See this post for explanations of the metrics discussed below.
Rasmussen Reports publishes a presidential-approval poll that I have been recording since the fall of 2008, when Barack Obama was elected to his first term. One of the statistics that I glean from the polling results is what I call an enthusiasm ratio. Obama won re-election on November 8, 2012, in the 198th week of his presidency. His enthusiasm ratio in the week before the election hovered around 0.75. Trump’s enthusiasm ratio hasn’t been that low since the first year of his presidency:
On the other hand, there is the “right track”/”wrong direction metric”:
In the week before the election of 2012, the ratio stood at 0.8. That was as high as it had been since the beginning of Obama’s presidency, and a good omen for Obama’s re-election. The metric has hovered around 0.8 in recent months, but it should probably rise above 0.8 in the week before the 2020 election if one is to feel confident (or dismayed) about the prospect of Trump’s re-election.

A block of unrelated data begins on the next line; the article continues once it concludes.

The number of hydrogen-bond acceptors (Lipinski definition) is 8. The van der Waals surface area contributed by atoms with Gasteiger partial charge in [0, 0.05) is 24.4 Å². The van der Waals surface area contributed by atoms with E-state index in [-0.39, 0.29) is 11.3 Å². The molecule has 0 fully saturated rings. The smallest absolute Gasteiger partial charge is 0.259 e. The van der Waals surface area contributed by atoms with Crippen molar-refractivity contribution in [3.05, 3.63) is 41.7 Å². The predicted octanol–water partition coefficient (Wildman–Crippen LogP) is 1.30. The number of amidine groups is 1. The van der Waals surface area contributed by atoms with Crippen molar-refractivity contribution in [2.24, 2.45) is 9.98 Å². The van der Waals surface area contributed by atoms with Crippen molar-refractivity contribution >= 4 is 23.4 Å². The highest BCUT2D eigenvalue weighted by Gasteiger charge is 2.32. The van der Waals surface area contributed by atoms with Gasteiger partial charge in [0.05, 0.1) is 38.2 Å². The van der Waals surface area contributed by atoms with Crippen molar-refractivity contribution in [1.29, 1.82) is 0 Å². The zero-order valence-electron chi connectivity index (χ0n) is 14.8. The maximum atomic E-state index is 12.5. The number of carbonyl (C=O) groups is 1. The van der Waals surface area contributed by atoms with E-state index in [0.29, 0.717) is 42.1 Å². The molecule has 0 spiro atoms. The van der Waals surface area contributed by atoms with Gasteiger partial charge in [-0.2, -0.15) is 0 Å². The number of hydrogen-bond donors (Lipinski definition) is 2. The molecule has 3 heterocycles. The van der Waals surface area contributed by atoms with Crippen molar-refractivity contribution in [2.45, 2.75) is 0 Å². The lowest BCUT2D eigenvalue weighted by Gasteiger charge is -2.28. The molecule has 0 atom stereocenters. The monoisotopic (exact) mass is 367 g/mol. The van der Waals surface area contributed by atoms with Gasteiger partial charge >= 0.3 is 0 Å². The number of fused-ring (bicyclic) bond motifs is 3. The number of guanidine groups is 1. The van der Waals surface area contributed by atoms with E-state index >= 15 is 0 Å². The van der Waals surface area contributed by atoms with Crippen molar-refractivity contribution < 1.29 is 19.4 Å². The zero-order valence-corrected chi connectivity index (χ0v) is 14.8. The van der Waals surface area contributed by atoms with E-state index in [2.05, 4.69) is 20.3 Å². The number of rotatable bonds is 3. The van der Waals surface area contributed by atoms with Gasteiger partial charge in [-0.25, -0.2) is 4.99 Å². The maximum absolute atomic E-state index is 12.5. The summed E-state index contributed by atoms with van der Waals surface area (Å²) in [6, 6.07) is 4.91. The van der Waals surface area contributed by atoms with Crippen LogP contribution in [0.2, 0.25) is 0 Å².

Note: The slight discrepancy in the horizontal scales of the two figures is caused by the frequency of the underlying statistics: daily in the case of the first figure; weekly in the case of the second one. Converting days to weeks (as is the case with the first figure) causes the slight discrepancy. Specifically, 366 days/7 days per week = 52.29 weeks and 365 days/7weeks = 52.14 weeks, not 52 weeks. Over a span of 4 years, there’s a difference of 0.71 week between the two methods.